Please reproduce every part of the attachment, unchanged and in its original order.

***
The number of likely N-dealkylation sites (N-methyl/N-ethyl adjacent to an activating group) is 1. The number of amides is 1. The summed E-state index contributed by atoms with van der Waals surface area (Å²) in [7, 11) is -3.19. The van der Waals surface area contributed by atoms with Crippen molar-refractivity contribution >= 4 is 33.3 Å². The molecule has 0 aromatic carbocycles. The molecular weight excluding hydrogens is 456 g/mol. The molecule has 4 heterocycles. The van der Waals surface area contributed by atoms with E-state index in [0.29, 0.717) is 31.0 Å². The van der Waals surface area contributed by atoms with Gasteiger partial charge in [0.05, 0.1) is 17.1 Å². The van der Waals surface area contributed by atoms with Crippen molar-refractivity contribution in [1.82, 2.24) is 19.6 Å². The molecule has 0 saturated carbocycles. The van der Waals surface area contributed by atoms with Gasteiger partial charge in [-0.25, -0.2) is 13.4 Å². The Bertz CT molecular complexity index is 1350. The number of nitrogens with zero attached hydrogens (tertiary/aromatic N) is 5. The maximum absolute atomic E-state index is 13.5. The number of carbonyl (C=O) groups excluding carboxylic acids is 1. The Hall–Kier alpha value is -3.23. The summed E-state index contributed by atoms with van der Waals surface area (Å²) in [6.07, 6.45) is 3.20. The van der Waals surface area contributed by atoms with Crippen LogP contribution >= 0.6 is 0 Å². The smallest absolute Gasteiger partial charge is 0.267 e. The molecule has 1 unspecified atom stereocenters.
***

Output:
The number of likely N-dealkylation sites (N-methyl/N-ethyl adjacent to an activating group) is 1. The number of amides is 1. The summed E-state index contributed by atoms with van der Waals surface area (Å²) in [7, 11) is -3.19. The van der Waals surface area contributed by atoms with Crippen molar-refractivity contribution >= 4 is 33.3 Å². The molecule has 0 aromatic carbocycles. The molecular weight excluding hydrogens is 456 g/mol. The molecule has 4 heterocycles. The van der Waals surface area contributed by atoms with E-state index in [0.29, 0.717) is 31.0 Å². The van der Waals surface area contributed by atoms with Gasteiger partial charge in [0.05, 0.1) is 17.1 Å². The van der Waals surface area contributed by atoms with Crippen molar-refractivity contribution in [1.82, 2.24) is 19.6 Å². The molecule has 0 saturated carbocycles. The van der Waals surface area contributed by atoms with Gasteiger partial charge in [-0.25, -0.2) is 13.4 Å². The Bertz CT molecular complexity index is 1350. The number of nitrogens with zero attached hydrogens (tertiary/aromatic N) is 5. The maximum absolute atomic E-state index is 13.5. The number of carbonyl (C=O) groups excluding carboxylic acids is 1. The Hall–Kier alpha value is -3.23. The summed E-state index contributed by atoms with van der Waals surface area (Å²) in [6.07, 6.45) is 3.20. The van der Waals surface area contributed by atoms with Crippen LogP contribution >= 0.6 is 0 Å². The smallest absolute Gasteiger partial charge is 0.267 e. The molecule has 1 unspecified atom stereocenters.